Unfortunately, what is being proposed is more drastic. And strangely lacking in transparency. The Rome meeting, for example, reported that just-war theory was discussed “with nuance”; and that participants “included people who value the just-war theory” and “people who saw reason for violent force in policing or peacekeeping.” No further traces of those views made it into the conference documents. Nor did the substance of a discussion of “the ramifications of...making an explicit rejection of the concept of ‘just war.’” It isn’t clear whether the conference hoped for an outright official rejection of the teachings or just their quiet asphyxiation.

The tendency of opponents of just-war teachings to favor old-fashioned argument from authority doesn’t stop with well-chosen papal quotations

One way or another, just-war teachings seem to be consigned to the dustbin of history mainly by changing the way they are talked about. What about the hard questions—e.g., genocide,  sovereignty, nuclear deterrence and proliferation—that have given new life to the just-war tradition in our time? Never mind. Better to talk about “just peace” or “Gospel nonviolence.” The new terminology imports implicit answers to those agonizing questions but without ever directly confronting them. 

It won’t work.   


I began this essay by noting the moral convergence I initially found in just-war and pacifist principles, especially when set against the accepted outlooks of most Americans, Catholics included. I was not unaware of the ultimate divergence of these two approaches. Yet they enjoyed something more than peaceful coexistence—a kind of working alliance around the general concern of putting military force under moral scrutiny and the particular concern, in notable cases, of opposing American military actions. Some Catholic neoconservatives aside, most advocates of just-war thinking have been strong advocates for church support of pacifist witness and conscientious objection.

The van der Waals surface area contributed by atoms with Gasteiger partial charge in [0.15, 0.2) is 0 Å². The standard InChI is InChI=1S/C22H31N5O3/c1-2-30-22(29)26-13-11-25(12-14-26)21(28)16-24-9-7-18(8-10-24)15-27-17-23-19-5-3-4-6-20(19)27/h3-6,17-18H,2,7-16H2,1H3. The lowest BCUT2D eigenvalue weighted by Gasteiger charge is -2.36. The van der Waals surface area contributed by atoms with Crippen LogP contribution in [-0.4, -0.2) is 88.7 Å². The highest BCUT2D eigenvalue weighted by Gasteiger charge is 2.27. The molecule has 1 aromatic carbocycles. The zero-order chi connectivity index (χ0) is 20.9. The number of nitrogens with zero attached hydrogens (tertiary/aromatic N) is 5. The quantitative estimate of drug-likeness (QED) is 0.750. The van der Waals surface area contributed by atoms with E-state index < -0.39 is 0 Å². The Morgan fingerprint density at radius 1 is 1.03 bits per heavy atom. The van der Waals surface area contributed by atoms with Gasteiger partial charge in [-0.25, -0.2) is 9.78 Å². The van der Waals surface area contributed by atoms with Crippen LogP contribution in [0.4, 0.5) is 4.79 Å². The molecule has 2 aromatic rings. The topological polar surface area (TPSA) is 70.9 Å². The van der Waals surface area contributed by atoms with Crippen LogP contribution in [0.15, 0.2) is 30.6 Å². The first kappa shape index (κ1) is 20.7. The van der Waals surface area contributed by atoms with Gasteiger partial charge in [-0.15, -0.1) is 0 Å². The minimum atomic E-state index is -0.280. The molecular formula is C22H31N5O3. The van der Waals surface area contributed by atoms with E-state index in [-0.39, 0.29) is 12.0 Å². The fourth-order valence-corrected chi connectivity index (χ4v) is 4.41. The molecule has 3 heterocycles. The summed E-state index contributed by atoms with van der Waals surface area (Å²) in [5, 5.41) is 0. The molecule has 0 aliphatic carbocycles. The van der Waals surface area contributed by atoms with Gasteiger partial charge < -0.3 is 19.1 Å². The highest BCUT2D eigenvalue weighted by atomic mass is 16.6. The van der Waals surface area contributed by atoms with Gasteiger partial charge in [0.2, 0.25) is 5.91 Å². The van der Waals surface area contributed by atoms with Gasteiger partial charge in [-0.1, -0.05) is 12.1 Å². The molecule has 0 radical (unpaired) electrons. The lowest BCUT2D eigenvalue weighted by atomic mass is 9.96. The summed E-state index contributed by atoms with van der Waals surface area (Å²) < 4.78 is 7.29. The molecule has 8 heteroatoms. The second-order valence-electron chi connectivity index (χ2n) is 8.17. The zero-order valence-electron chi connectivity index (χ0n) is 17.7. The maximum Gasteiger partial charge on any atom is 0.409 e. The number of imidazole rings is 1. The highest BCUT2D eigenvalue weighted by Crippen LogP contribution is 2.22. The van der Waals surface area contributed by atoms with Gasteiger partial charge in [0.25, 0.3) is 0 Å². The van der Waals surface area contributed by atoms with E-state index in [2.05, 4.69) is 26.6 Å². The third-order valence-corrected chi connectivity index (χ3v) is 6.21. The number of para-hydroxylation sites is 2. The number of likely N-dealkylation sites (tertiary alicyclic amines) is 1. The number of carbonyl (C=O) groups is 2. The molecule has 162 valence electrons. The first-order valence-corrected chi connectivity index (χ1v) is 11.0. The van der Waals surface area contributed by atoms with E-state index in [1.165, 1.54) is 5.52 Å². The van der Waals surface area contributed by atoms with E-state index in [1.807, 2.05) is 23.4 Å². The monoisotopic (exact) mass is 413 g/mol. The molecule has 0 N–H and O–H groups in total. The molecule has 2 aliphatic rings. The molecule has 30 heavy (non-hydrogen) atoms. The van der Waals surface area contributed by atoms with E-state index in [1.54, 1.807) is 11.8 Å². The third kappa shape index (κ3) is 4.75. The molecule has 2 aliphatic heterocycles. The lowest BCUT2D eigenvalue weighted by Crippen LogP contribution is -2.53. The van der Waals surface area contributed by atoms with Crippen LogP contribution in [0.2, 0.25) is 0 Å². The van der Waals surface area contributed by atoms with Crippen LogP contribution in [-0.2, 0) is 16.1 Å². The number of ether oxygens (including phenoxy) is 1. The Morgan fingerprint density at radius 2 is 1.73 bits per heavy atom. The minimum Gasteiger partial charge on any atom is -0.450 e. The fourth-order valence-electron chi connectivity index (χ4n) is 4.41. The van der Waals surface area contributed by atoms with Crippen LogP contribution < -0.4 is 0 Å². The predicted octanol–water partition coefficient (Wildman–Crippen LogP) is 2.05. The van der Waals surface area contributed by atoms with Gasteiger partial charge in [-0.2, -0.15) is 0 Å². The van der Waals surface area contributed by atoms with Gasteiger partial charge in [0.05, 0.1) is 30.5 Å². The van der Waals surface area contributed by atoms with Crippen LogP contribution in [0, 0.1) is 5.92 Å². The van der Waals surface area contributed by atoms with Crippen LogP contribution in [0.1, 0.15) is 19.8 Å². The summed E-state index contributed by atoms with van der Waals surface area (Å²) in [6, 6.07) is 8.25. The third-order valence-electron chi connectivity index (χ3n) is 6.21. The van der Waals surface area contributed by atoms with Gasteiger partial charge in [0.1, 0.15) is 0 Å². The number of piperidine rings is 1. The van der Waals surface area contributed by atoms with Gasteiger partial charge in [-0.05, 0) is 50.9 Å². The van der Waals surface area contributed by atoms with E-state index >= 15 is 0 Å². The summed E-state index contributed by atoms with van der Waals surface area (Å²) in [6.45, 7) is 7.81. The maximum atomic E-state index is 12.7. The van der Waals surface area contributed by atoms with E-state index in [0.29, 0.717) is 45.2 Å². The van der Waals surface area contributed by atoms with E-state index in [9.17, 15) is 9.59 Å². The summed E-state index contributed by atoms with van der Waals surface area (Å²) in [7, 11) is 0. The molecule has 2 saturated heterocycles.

Has that fruitful coexistence now ended? Influential Catholic pacifists have decided that this is the time to declare war on just war. To that end, they equate nonviolence, peacemaking, and pacifism; they stereotype the just-war tradition as responsible for sixteen hundred years of violence and for inhibiting contemporary nonviolent initiatives; they urge central Vatican or papal authority to officially jettison the tradition; and they do all this not so much by directly confronting just-war questions as by dissolving them in a bath of alternative concepts and vocabulary.

I am confident they are acting out of their deepest convictions and best intentions. But theirs will be a hollow victory. Certainly for peacemaking and moral restraint of war. Probably for pacifism, too. 

There is a better way. Encourage pacifists not only in their personal witness but also in their efforts to convince the church at all levels of what is a theological case, not one of practical peacemaking. At the same time, press everyone to the work of just peacemaking: those who remain adherents of just-war thinking, pacifists convinced that lethal force is impermissible for Christians no matter the circumstances, dedicated activists “on the front lines” more absorbed in immediate challenges than disputed principles, indeed all the ordinary peacemakers whose efforts should not be overlooked, humanitarian and health workers, educators, diplomats pursuing cease-fires and settlements, arms inspectors, election overseers, legal reformers, environmental scientists and engineers, development economists, and even politicians. 

Welcome them all to explore and embrace the widest possible use of nonviolent means to prevent, halt, and heal armed conflicts. Whether that is likely to work in each and every case and what Christians should do if it seems unlikely can remain contested questions. By their fruits you shall know the answers.

Peter Steinfels, a former editor of Commonweal and religion writer for the New York Times, is a University Professor Emeritus at Fordham University and author of A People Adrift: The Crisis of the Roman Catholic Church in America.